By Scott Jordan
Several factors at play contribute to the low rate lending environment for cannabis companies. Since March 2021, with the new administration in place in the United States, rates have come down for some cannabis-linked home borrowers as the most aggressive banks, credit unions and life insurance companies quietly get involved. in the industry with excess liquidity from PPP and EIDL Loans and other circumstances surrounding the pandemic.
Banks seize the opportunity to receive extra return for their portfolios and realize that the risks of federal foreclosure (which I haven’t seen happen where the cannabis company follows all state guidelines) has been minimized. in the minds of lending institutions or are able to be mitigated by structuring the transaction as a transaction between an owner (with different ownership) than the state-licensed marijuana company.
Many lenders I have spoken with want to be in the market ahead of the anticipation of the passage of the SAFE Banking Act, which, as of the date of this article, has passed the House. Banks, credit unions and life insurance companies also want to increase the average return on their loan portfolios and cannabis is a market for doing so.
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When you combine all of these factors and the fact that the actual risk is much lower than the perceived risk, we see more and more banks willing to quietly and quietly lend to cannabis companies. You probably won’t see them advertising or being public with this type of loan, but with the right relationships, qualified cannabis companies can get much lower rates and longer terms than the cannabis industry. has experienced in the past by borrowing from private lending sources.
So who gets these bank rates?
The largest cannabis companies that show EBITDA or positive earnings are the main beneficiaries of low rate loans. Why? It is never a single factor, but generally speaking it will depend on the value of the property and the profile of the borrower. Most cannabis companies receive these tariffs at traditional warehouses and retail centers in urban areas. For example, in California, Hollywood is loanable, but Adelanto is not. Banks don’t want a foreclosure that will take them a long time to sell, and they don’t want to have to consider running a cannabis warehouse.
Another critical factor to consider is that most banks will look at normal business value versus the value of cannabis. Even though cannabis owners have to spend a lot of money to modernize their facilities, for specialized equipment and power upgrades that a normal business wouldn’t need, when a bank takes out the loan and considers the risk of repossession and foreclosure of the property, they are looking to sell it as quickly as possible and therefore will give you the lowest commercial value compared to the value of the cannabis.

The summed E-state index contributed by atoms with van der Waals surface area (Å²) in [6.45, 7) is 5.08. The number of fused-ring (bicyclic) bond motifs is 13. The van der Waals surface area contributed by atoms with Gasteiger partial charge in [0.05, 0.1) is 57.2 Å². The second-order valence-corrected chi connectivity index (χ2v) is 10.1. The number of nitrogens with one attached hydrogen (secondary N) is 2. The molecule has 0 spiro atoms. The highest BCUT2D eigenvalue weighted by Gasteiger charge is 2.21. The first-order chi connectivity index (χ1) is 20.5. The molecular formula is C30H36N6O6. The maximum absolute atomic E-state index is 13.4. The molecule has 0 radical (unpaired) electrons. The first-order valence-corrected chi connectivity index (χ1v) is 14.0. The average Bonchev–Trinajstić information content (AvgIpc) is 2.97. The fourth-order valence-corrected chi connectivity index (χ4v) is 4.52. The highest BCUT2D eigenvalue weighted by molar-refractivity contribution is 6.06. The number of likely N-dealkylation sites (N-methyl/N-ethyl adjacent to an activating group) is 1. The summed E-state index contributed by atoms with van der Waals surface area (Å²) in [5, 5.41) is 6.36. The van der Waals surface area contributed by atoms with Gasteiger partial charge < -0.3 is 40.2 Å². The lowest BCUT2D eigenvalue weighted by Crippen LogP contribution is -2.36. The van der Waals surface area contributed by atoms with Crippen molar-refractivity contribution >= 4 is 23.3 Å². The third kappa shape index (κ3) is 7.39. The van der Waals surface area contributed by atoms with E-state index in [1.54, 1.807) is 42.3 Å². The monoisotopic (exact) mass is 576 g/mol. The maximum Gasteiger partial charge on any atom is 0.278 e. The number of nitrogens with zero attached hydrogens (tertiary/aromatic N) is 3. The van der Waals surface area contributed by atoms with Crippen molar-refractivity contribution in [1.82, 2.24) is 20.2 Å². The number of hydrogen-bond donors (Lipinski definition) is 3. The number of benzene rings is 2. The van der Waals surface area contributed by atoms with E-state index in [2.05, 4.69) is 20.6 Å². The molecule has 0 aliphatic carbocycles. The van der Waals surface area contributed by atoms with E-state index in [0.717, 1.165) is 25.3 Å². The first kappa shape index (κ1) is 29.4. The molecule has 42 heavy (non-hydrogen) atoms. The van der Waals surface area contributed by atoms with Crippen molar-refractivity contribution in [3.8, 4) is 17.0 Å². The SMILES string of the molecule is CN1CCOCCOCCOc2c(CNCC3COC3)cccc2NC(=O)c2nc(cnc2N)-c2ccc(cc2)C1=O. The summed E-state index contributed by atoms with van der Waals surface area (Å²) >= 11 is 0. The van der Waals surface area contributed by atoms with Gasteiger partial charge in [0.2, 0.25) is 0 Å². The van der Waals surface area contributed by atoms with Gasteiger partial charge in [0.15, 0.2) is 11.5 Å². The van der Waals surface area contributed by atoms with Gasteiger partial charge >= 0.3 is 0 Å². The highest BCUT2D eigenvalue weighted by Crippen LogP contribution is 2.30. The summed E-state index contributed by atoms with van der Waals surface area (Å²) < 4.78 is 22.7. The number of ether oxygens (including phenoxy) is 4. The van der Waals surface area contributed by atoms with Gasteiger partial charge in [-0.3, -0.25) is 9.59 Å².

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Also, if you are looking for a cap rate estimate, rents are often increased to shift profitability to a real estate company and banks will only use normal commercial rent to determine value using a cap rate analysis for determine the value. Another factor to keep in mind is that when a cannabis company seizes a warehouse, many small rooms that have been created for typical cannabis cultivation will need to be demolished and therefore the foreclosure process is actually more costly for them. a bank. when they repossess cannabis-related real estate.
In keeping with the conservative nature of banks, most of them will consider a loan-to-value ratio of between 50 and 65%. They will also look for a personal guarantee (s) on the loan in order to secure these lower rates. A personal guarantee is not always required, but they will almost always ask for it. The only time I saw this as an exception was for a public company.
In general, banks would also like to have your depository business because they are looking for a “relationship” and not just a transaction and want the opportunity to provide additional products and services. Loan sizes typically range from $ 1 million to $ 15 million with a loan of 50-65% of trade value and a fixed rate of five to ten years. These are typically amortized over 20 years at rates that start at 5.5% and go up to 7.5% annualized interest rate with a prepayment penalty of three to five years.
Here are three tips for getting the lowest rates available:
- Be realistic in your appraisal and look at other commercial properties and comparable rents and values to cannabis values.
- Have up-to-date financial data, including the P + L and the role of rents in the case of several tenants, as well as copies of the available lease (s)
- Be legally banking and in compliance with all state laws, as the bank will perform due diligence before issuing a loan
It is essential to do your due diligence on the current rate environment, what is necessary to apply for the loan and who to consider working with. Also be aware that it is not the type of property that determines the loan amount, but the bank’s underwriting criteria and guidelines and the borrower’s financial data. Using a source who knows the state and the banks within it is essential to securing the lowest rates available and arranging the right loan before rates skyrocket.
Author Biography: Scott Jordan has been known as The Marijuana Money man and has been helping cannabis business owners raise loan capital to grow their businesses since 2009. He is a frequent speaker at events around the world. industry and has made more than $ 70 million in loans for cannabis companies. You can reach Scott at [email protected] or 720-546-6574.
This article originally appeared on Benzinga and has been republished with permission.